By the time he died on August 4, 1859, Saint John had transformed Ars and the region around the village into an area filled with fervent Catholics.   He was canonized by Pope Pius XI in 1925 and in 1929 he was made patron saint of parish priests.

On the centenary of his death, Saint Pope John XXIII penned a magnificent tribute to him:

SACERDOTII NOSTRI PRIMORDIA

ENCYCLICAL OF POPE JOHN XXIII ON ST. JOHN VIANNEY

AUGUST 1, 1959

 

To Our Venerable Brethren, the Patriarchs, Primates, Archbishops, Bishops, and other Local Ordinaries in Peace and Communion with the Apostolic See.

Venerable Brethren, Health and Apostolic Benediction.

When We think of the first days of Our priesthood, which were so full of joyous consolations, We are reminded of one event that moved Us to the very depths of Our soul: the sacred ceremonies that were carried out so majestically in the Basilica of St. Peter’s on January 8, 1905, when John Mary Baptist Vianney, a very humble French priest, was enrolled in the lists of the Blessed in Heaven. Our own ordination to the priesthood had taken place a few short months before, and it filled Us with wonder to see the delight of Our predecessor of happy memory, St. Pius X (who had once been the parish priest of the town of Salzano), as he offered this wonderful model of priestly virtues to all those entrusted with the care of souls, for their imitation. Now as We look back over the span of so many years, We never stop giving thanks to Our Redeemer for this wonderful blessing, which marked the beginning of Our priestly ministry and served as an effective heavenly incentive to virtue. Continue reading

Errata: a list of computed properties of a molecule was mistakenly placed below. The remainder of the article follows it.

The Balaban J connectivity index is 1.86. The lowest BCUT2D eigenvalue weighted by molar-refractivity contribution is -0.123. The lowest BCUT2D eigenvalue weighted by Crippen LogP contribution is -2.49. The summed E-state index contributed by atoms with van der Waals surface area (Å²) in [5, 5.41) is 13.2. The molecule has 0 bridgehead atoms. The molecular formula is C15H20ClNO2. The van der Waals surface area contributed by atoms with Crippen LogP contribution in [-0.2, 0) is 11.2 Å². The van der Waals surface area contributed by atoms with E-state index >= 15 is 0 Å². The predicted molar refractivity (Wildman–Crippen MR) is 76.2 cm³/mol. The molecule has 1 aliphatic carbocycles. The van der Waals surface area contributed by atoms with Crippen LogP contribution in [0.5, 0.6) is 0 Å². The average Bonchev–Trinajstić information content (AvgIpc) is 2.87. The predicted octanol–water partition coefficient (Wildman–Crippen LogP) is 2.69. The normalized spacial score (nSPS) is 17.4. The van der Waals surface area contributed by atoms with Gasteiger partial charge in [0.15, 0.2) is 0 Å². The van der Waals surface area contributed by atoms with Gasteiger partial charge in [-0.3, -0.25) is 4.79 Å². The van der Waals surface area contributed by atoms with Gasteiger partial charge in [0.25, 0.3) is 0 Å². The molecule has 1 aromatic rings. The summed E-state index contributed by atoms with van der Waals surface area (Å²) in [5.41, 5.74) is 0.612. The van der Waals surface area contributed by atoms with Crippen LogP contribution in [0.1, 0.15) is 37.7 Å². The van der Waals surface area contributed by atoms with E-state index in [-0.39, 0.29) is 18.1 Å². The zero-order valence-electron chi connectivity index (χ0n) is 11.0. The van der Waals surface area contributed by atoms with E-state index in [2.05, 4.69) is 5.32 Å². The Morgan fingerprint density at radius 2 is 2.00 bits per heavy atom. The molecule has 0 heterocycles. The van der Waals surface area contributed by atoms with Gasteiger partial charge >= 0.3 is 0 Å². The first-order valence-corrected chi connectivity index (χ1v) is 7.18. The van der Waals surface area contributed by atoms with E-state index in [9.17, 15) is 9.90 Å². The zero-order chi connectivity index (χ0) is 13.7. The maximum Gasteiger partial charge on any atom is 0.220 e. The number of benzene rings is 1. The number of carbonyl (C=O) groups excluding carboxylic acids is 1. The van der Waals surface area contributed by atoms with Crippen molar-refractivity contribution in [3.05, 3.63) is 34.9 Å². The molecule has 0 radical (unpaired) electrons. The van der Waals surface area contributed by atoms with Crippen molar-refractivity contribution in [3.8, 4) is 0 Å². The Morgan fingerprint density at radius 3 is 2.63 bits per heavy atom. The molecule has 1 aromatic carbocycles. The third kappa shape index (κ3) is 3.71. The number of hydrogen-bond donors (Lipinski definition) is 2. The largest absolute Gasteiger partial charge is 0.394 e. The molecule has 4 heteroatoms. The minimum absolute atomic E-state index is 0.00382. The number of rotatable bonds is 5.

SACERDOTII NOSTRI PRIMORDIA

SACERDOTII NOSTRI PRIMORDIA

ENCYCLICAL OF POPE JOHN XXIII ON ST. JOHN VIANNEY

AUGUST 1, 1959

 

 

 

To Our Venerable Brethren, the Patriarchs, Primates, Archbishops, Bishops, and other Local Ordinaries in Peace and Communion with the Apostolic See.

 

Venerable Brethren, Health and Apostolic Benediction.

 

When We think of the first days of Our priesthood, which were so full of joyous consolations, We are reminded of one event that moved Us to the very depths of Our soul: the sacred ceremonies that were carried out so majestically in the Basilica of St. Peter’s on January 8, 1905, when John Mary Baptist Vianney, a very humble French priest, was enrolled in the lists of the Blessed in Heaven. Our own ordination to the priesthood had taken place a few short months before, and it filled Us with wonder to see the delight of Our predecessor of happy memory, St. Pius X (who had once been the parish priest of the town of Salzano), as he offered this wonderful model of priestly virtues to all those entrusted with the care of souls, for their imitation. Now as We look back over the span of so many years, We never stop giving thanks to Our Redeemer for this wonderful blessing, which marked the beginning of Our priestly ministry and served as an effective heavenly incentive to virtue.